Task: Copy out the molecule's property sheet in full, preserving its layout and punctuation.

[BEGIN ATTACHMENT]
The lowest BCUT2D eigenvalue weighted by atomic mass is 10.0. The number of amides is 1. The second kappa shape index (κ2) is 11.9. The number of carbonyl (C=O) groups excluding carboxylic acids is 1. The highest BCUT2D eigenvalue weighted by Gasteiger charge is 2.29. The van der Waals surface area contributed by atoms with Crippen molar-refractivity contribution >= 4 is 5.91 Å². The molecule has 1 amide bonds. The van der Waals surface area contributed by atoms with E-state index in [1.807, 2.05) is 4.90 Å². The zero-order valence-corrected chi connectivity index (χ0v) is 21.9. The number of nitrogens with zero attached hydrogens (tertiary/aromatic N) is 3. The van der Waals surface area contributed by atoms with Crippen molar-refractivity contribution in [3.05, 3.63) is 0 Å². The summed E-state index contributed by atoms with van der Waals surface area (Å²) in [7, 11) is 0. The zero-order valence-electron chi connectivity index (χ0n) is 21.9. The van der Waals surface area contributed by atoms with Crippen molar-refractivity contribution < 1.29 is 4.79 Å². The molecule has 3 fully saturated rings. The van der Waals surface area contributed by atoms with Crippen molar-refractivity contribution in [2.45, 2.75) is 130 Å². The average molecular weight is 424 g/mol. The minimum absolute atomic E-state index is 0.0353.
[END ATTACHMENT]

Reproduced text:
The lowest BCUT2D eigenvalue weighted by atomic mass is 10.0. The number of amides is 1. The second kappa shape index (κ2) is 11.9. The number of carbonyl (C=O) groups excluding carboxylic acids is 1. The highest BCUT2D eigenvalue weighted by Gasteiger charge is 2.29. The van der Waals surface area contributed by atoms with Crippen molar-refractivity contribution >= 4 is 5.91 Å². The molecule has 1 amide bonds. The van der Waals surface area contributed by atoms with E-state index in [1.807, 2.05) is 4.90 Å². The zero-order valence-corrected chi connectivity index (χ0v) is 21.9. The number of nitrogens with zero attached hydrogens (tertiary/aromatic N) is 3. The van der Waals surface area contributed by atoms with Crippen molar-refractivity contribution in [3.05, 3.63) is 0 Å². The summed E-state index contributed by atoms with van der Waals surface area (Å²) in [7, 11) is 0. The zero-order valence-electron chi connectivity index (χ0n) is 21.9. The van der Waals surface area contributed by atoms with Crippen molar-refractivity contribution < 1.29 is 4.79 Å². The molecule has 3 fully saturated rings. The van der Waals surface area contributed by atoms with Crippen molar-refractivity contribution in [2.45, 2.75) is 130 Å². The average molecular weight is 424 g/mol. The minimum absolute atomic E-state index is 0.0353.